The Inner Harbor/Northwest Branch and the Bear Creek watersheds are located in the Patapsco/Back River region of the Chesapeake Bay watershed within Maryland. The Inner Harbor/Northwest Branch watershed is within Baltimore City; the Bear Creek watershed is within Baltimore County. The Inner Harbor/Northwest Branch has a drainage area of 42,000 acres, which consists of the Jones Falls watershed and two subwatersheds that drain directly into the Inner Harbor/Northwest Branch. Bear Creek, a highly urbanized tidal creek in the Baltimore Harbor, drains a watershed area of approximately 5,900 acres.
The Baltimore Harbor, with its watershed located in Baltimore City and parts of Baltimore, Howard, Anne Arundel, and Carroll Counties was identified on the 1996 303(d) list as impaired by toxic substances, nutrients, and suspended sediments. In 1998, the impairment listings were refined to include specific impairing substances and increased spatial resolution based on an analysis of bulk sediment contaminant concentrations compared to non-regulatory screening values. As a result, the Inner Harbor/Northwest Branch (basin code 02130903) was listed for fecal coliform, chromium (Cr), zinc (Zn), lead (Pb), and polychlorinated biphenyls (PCBs). In 2002 it was listed for biological community impacts. Bear Creek, a tributary to Baltimore Harbor (basin code 02130903) located in Baltimore County, was included in the 1996 303(d) listing for the Baltimore Harbor. However, in 1998 the increased spatial resolution led to Bear Creek being identified as impaired specifically for the substances Cr, Zn, and PCBs.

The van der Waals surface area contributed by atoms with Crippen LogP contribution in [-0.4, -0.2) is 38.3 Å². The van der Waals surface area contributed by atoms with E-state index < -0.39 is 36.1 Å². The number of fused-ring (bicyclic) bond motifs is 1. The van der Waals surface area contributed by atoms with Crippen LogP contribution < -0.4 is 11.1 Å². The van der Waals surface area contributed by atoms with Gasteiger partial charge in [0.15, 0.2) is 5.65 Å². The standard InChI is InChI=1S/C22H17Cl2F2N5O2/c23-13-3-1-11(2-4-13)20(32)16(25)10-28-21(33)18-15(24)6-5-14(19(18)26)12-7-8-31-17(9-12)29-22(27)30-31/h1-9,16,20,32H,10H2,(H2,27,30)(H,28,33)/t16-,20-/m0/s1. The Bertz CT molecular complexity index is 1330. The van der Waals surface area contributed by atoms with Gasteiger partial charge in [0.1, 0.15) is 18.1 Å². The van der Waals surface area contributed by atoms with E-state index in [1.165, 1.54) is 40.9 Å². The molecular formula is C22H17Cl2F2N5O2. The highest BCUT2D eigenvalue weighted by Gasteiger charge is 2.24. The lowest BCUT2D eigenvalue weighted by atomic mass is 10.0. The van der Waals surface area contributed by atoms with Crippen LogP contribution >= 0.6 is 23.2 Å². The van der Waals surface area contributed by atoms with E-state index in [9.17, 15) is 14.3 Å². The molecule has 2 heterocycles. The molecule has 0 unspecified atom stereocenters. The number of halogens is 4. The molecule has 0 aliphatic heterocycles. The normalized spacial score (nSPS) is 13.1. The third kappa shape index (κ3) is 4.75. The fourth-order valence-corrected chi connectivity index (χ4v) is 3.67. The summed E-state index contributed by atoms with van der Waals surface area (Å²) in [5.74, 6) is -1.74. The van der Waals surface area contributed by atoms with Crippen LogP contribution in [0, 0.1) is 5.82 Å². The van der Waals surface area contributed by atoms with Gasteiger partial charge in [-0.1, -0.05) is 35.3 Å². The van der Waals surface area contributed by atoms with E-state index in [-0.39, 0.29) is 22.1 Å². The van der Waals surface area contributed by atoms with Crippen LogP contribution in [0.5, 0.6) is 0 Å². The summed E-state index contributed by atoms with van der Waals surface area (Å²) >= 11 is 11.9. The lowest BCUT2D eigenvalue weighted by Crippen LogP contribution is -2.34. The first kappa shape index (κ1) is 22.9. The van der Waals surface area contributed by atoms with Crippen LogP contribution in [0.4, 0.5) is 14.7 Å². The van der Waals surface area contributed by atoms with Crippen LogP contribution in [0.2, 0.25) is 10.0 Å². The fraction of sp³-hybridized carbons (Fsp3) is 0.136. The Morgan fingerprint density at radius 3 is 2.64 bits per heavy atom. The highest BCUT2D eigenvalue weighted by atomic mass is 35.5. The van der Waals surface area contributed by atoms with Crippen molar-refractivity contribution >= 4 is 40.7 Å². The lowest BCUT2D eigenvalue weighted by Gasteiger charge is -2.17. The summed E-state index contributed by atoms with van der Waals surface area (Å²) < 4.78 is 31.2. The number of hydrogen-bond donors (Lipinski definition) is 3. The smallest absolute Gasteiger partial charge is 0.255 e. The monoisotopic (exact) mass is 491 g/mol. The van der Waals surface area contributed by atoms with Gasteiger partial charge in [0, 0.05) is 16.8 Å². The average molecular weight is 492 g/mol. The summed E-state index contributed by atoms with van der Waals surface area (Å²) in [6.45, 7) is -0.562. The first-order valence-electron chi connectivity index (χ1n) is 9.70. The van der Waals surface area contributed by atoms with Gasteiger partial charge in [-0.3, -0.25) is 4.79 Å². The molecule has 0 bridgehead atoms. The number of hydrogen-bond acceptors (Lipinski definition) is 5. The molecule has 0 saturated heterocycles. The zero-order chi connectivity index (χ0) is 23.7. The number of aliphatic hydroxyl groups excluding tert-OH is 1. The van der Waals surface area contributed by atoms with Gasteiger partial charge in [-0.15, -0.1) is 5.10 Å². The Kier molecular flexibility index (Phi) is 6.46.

The report, available below, provides analyses of the data used to determine the Inner Harbor/Northwest Branch and Bear Creek Zn impairment listings and Inner Harbor/Northwest Branch Pb impairment listing. It also includes recently collected data that indicates that although sediment toxicity is present in the Inner Harbor/Northwest Branch and Bear Creek, the source of the toxicity cannot be attributed to Zn and Pb. As a result, the analyses support the conclusion that TMDLs for Zn and Pb are not currently necessary. However, the segments will remain listed as impaired for biological community impacts due to sediment toxicity.
In an attempt to resolve the biological impairment and proceed with total maximum daily (TMDL) development for the appropriate pollutant(s), MDE is conducting a stressor identification study in the Baltimore Harbor system. Thus, MDE is deferring the 303(d) listing decision until the study is completed. The study is anticipated to be completed by late 2005/early 2006. A TMDL for the nutrient impairment was completed in 2006.
WQAs for Lead in the Inner Harbor/Northwest Branch and Zinc in the Inner Harbor/Northwest Branch and Bear Creek Portions of Baltimore Harbor in Baltimore City and Baltimore County, MD
(Concurrence January 18, 2005)
Comment Response Document
Please direct questions or comments concerning this project to Maryland's TMDL Program at (410) 537-3818.
1800 Washington Boulevard, Baltimore, MD 21230